Canine Obesity: Why it is Harmful to Your Dog
Dogs are a great companion for any pet owner. It is important that you keep them healthy and happy. Unlike humans, dogs do not seem so concerned about their weight. However, owners should be cautious that their canine companion does not get too overweight.
In 2018, the Association for Pet Obesity Prevention reported that 55.8% of dogs were deemed overweight or obese. It can be a struggle to make sure that pets get the right amount of exercise and proper nutrition. It is important to find the best weight loss method for your dog.
You may still be wondering why it is critical that dogs are not obese. Here are the reasons why too much weight can be harmful to their health.
Diseases Caused by Obesity
A dog's respiratory system can be negatively affected by obesity. Smaller dogs are more likely to suffer from tracheal collapse. Tracheal collapse is a condition where the rings in the trachea give in, making it harder for air to pass through. Obesity can also contribute to other respiratory diseases such as laryngeal paralysis and brachycephalic airway obstruction syndrome. These conditions can be detrimental to a dog's health if not treated.
Obesity can affect a dog's cardiovascular system by altering the heart rhythm. It also affects the left ventricular volume and can lead to high blood pressure. As a result, high blood pressure may cause hypertension. Some studies suggest that obesity plays a major factor in a dog developing hypertension, which is a characteristic of other health conditions. It is necessary that your dog's cardiovascular system is healthy.
Orthopedic disorders are conditions that affect the musculoskeletal system. In humans, these types of diseases would include arthritis and muscle atrophy. Obesity in dogs may contribute a lot to orthopedic disorders. In dogs, there is a link between increased weight and the development of humeral condylar fractures. One study found that obese Cocker Spaniels were more likely to have these fractures and a cranial cruciate ligament rupture. Osteoarthritis is another condition that can occur in obese dogs. However, several studies suggest that weight loss can improve the condition.
Also known as high cholesterol, hyperlipidemia may be linked to obesity in dogs. Research has shown that the serum triglyceride concentration in obese dogs was higher than non-obese dogs. This suggests that dogs may experience lipid alterations and high cholesterol levels. Changes in the concentrations appeared similar to insulin resistance seen in diabetes. The buildup of triglycerides and other fats can be harmful to a dog's health. There is a chance that hyperlipidemia can lead to heart problems. Keeping your dog at a normal weight can help prevent hyperlipidemia.
Just like humans, dogs can get diabetes. There are several causes that may lead to diabetes in dogs. Obesity can play a part in the development of this condition. Studies have shown that obesity may increase the risk of insulin resistance. Insulin resistance contributes to type 2 diabetes. Dogs will hardly get type 2 due to their pancreas being able to handle an increase in insulin production. However, type 1 is more common, and obesity may still play a role. Excessive weight may increase the chances of pancreatitis. Pancreatitis can cause an inflammation that will damage the beta cells in the pancreas.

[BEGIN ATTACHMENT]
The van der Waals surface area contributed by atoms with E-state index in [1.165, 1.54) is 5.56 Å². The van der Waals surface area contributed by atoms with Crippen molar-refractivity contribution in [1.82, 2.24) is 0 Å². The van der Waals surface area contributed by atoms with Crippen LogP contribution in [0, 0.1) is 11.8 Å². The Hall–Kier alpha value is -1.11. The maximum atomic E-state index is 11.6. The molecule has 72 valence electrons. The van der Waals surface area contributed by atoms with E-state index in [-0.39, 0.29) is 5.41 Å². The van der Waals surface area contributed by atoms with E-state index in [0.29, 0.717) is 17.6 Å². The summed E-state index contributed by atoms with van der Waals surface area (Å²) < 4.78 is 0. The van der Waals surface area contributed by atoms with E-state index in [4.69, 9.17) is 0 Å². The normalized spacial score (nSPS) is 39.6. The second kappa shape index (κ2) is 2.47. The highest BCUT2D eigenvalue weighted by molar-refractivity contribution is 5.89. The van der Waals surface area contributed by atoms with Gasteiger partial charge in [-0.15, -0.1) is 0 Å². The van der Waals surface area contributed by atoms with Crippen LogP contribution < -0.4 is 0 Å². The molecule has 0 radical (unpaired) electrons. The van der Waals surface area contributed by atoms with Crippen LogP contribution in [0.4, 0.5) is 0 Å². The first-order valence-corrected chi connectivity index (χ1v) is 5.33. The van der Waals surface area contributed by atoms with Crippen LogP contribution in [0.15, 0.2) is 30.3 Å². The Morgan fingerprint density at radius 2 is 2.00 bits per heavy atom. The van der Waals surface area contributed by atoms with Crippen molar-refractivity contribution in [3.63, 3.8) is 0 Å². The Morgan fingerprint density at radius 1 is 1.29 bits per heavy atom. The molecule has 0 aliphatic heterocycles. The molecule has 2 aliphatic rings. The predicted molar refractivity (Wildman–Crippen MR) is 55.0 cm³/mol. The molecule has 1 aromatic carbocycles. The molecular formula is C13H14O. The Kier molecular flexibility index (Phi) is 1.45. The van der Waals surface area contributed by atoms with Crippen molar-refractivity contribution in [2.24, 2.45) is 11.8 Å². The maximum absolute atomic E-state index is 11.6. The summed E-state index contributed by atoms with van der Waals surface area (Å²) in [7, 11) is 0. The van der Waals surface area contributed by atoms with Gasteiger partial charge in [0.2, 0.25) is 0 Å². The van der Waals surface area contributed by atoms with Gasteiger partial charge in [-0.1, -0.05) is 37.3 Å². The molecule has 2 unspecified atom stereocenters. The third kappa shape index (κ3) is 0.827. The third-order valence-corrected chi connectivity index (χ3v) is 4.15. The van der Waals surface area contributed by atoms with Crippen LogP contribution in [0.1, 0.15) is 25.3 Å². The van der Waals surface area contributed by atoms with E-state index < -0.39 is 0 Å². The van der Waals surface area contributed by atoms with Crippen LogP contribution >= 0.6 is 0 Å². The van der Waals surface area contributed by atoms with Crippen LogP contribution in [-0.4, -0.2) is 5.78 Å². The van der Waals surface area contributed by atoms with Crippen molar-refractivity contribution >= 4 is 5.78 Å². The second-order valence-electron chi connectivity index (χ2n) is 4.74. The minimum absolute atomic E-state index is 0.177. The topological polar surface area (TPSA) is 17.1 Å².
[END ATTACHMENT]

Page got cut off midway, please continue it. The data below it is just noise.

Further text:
Excessive weight may cause heatstroke in dogs, especially if they live in warmer climates. The reason why heatstroke occurs is that the increase in fat raises the body's insulation. Insulation helps trap heat to keep the body warm. Obese dogs will have less heat escaping, which is detrimental during the summer. As a result, they are at a higher risk of getting heatstroke. Exercise can help with weight loss, but dogs can still generate heat while on a walk. While increased weight is not the only factor, it can help to keep your dog's weight maintained. Make sure to look out for signs of a possible heatstroke.
Studies have shown that obesity can have a negative impact on a dog's lifespan. One study by the Banfield Pet Hospital found that there was a link between obesity and the life span of 12 breeds. Research showed that obese dogs live roughly 2.5 years less than dogs that had a healthy weight. It may not seem like a lot, but it can mean the world to you and your dog. The study only researched 12 breeds, with the reduction in lifespan differing slightly. The results still emphasized the need for veterinarians and owners to take preventative measures, especially for older dogs.
Keeping Your Dog at a Healthy Weight
Dogs are valuable companions, and you will want to do everything you can to keep them healthy and happy. Each dog is different, so you will need to create a weight-loss treatment that is suitable for them. One option is increasing their physical activity. When used alongside other methods, you may see significant changes in your dog's weight. Activities can include walking or swimming regularly. An active lifestyle can help prevent weight gain that may occur after losing weight.
Maintaining a nutritional diet will help with weight management. You do not need to feed your dog less. Instead, there are plenty of diet options that are formulated to help obese dogs get back to a normal body condition. Diets can include special dog foods and supplements. It is important to speak to your veterinarian to determine what treatment is right for your dog.